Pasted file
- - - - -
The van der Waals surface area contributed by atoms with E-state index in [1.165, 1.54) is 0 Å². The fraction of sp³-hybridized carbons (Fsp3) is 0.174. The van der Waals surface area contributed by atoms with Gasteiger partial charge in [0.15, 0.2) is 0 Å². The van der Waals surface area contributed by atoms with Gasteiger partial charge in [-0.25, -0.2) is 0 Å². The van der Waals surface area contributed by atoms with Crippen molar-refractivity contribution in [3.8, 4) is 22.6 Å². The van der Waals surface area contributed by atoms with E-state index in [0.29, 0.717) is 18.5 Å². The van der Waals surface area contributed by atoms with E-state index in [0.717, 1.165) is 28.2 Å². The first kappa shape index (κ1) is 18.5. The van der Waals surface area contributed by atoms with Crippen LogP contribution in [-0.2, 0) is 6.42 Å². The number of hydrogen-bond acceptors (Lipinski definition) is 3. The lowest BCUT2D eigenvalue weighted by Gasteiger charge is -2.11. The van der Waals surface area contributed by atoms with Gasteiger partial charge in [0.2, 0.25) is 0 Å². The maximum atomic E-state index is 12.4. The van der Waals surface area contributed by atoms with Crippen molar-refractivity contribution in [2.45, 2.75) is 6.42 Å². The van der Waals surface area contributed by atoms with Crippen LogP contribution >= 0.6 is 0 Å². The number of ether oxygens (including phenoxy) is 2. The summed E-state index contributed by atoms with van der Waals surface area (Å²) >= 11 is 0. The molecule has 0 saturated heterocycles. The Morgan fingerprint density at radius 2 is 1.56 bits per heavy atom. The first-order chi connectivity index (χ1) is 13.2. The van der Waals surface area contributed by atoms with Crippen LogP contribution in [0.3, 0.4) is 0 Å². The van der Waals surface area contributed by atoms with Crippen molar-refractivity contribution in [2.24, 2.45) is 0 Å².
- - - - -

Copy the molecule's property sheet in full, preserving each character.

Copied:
The van der Waals surface area contributed by atoms with E-state index in [1.165, 1.54) is 0 Å². The fraction of sp³-hybridized carbons (Fsp3) is 0.174. The van der Waals surface area contributed by atoms with Gasteiger partial charge in [0.15, 0.2) is 0 Å². The van der Waals surface area contributed by atoms with Gasteiger partial charge in [-0.25, -0.2) is 0 Å². The van der Waals surface area contributed by atoms with Crippen molar-refractivity contribution in [3.8, 4) is 22.6 Å². The van der Waals surface area contributed by atoms with E-state index in [0.29, 0.717) is 18.5 Å². The van der Waals surface area contributed by atoms with E-state index in [0.717, 1.165) is 28.2 Å². The first kappa shape index (κ1) is 18.5. The van der Waals surface area contributed by atoms with Crippen LogP contribution in [-0.2, 0) is 6.42 Å². The number of hydrogen-bond acceptors (Lipinski definition) is 3. The lowest BCUT2D eigenvalue weighted by Gasteiger charge is -2.11. The van der Waals surface area contributed by atoms with Gasteiger partial charge in [0.2, 0.25) is 0 Å². The maximum atomic E-state index is 12.4. The van der Waals surface area contributed by atoms with Crippen molar-refractivity contribution in [2.45, 2.75) is 6.42 Å². The van der Waals surface area contributed by atoms with Crippen LogP contribution >= 0.6 is 0 Å². The number of ether oxygens (including phenoxy) is 2. The summed E-state index contributed by atoms with van der Waals surface area (Å²) >= 11 is 0. The molecule has 0 saturated heterocycles. The Morgan fingerprint density at radius 2 is 1.56 bits per heavy atom. The first-order chi connectivity index (χ1) is 13.2. The van der Waals surface area contributed by atoms with Crippen LogP contribution in [0.3, 0.4) is 0 Å². The van der Waals surface area contributed by atoms with Crippen molar-refractivity contribution in [2.24, 2.45) is 0 Å².